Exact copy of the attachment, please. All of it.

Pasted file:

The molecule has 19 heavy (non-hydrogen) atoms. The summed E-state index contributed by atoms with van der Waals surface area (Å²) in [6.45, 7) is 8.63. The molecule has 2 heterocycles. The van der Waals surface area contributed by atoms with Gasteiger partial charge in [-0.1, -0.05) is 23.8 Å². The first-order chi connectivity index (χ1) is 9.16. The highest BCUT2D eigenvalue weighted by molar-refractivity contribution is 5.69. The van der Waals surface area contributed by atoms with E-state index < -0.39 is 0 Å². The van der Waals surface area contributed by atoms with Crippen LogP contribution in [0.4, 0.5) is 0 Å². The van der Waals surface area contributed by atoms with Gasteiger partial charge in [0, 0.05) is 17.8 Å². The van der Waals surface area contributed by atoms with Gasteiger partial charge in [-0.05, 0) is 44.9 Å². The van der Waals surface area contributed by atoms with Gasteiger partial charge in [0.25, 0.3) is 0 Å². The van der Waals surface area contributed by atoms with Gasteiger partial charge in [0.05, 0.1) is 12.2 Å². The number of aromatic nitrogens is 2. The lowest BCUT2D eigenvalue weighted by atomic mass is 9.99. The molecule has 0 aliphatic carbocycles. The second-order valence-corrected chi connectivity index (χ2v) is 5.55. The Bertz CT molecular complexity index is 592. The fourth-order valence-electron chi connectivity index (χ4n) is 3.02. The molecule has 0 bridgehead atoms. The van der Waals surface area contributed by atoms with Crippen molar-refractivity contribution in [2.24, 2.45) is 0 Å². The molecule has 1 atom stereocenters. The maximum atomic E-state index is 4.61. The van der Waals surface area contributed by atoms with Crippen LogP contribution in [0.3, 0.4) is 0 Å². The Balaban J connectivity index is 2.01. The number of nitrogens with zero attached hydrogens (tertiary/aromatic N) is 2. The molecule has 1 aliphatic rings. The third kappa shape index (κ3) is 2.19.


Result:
The molecule has 19 heavy (non-hydrogen) atoms. The summed E-state index contributed by atoms with van der Waals surface area (Å²) in [6.45, 7) is 8.63. The molecule has 2 heterocycles. The van der Waals surface area contributed by atoms with Gasteiger partial charge in [-0.1, -0.05) is 23.8 Å². The first-order chi connectivity index (χ1) is 9.16. The highest BCUT2D eigenvalue weighted by molar-refractivity contribution is 5.69. The van der Waals surface area contributed by atoms with E-state index < -0.39 is 0 Å². The van der Waals surface area contributed by atoms with Crippen LogP contribution in [0.4, 0.5) is 0 Å². The van der Waals surface area contributed by atoms with Gasteiger partial charge in [0, 0.05) is 17.8 Å². The van der Waals surface area contributed by atoms with Gasteiger partial charge in [-0.05, 0) is 44.9 Å². The van der Waals surface area contributed by atoms with Gasteiger partial charge in [0.25, 0.3) is 0 Å². The van der Waals surface area contributed by atoms with Gasteiger partial charge in [0.05, 0.1) is 12.2 Å². The number of aromatic nitrogens is 2. The lowest BCUT2D eigenvalue weighted by atomic mass is 9.99. The molecule has 0 aliphatic carbocycles. The second-order valence-corrected chi connectivity index (χ2v) is 5.55. The Bertz CT molecular complexity index is 592. The fourth-order valence-electron chi connectivity index (χ4n) is 3.02. The molecule has 0 bridgehead atoms. The van der Waals surface area contributed by atoms with Crippen molar-refractivity contribution in [2.24, 2.45) is 0 Å². The molecule has 1 atom stereocenters. The maximum atomic E-state index is 4.61. The van der Waals surface area contributed by atoms with Crippen LogP contribution in [0.3, 0.4) is 0 Å². The Balaban J connectivity index is 2.01. The number of nitrogens with zero attached hydrogens (tertiary/aromatic N) is 2. The molecule has 1 aliphatic rings. The third kappa shape index (κ3) is 2.19.